Researchers from Bristol Royal Hospital for Children and the University of Bristol assessed the effectiveness of the Mandometer device, a portable computerised weighing scale, in a trial of 106 obese patients aged between 9-17 years.
The device plots a graph showing the rate at which food actually disappears from the plate, compared with the ideal graph programmed by a food therapist.
Participants in the study either used the device or were given standard care. Both groups were encouraged to increase their levels of physical activity and to eat a balanced diet.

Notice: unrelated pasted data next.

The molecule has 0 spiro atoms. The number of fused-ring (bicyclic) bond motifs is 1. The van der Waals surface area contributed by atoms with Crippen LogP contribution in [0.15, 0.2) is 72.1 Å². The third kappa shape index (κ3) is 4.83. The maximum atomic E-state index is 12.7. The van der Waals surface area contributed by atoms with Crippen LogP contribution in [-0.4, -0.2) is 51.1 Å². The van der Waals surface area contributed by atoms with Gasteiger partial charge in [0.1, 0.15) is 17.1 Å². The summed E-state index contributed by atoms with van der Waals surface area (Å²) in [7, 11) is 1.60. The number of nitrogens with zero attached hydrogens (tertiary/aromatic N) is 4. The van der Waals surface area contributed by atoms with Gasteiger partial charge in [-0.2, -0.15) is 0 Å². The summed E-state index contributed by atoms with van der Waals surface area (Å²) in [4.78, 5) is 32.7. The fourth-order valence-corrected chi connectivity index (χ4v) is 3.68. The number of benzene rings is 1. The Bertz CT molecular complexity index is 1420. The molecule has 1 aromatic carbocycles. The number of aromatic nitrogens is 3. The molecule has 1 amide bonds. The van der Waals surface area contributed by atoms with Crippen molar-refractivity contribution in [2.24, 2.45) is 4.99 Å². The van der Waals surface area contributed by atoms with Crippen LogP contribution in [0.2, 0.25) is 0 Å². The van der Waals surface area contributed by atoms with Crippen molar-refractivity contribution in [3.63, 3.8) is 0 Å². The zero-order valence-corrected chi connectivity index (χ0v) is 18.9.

After 12 months, the Mandometer group had a significantly lower average body mass index and body fat score than the standard care group.
The researchers published their findings in the BMJ. They said the device appeared to be a useful addition to the options available for treating adolescent obesity without pharmacotherapy.
‘We believe that the device addresses a particular aspect of the eating behaviour associated with obesity — namely eating speed — inducing greater 'satiety responsiveness' as shown by the reduction in portion size determined by the participants at the end of therapy, with similar levels of satiety to baseline,' the researchers said.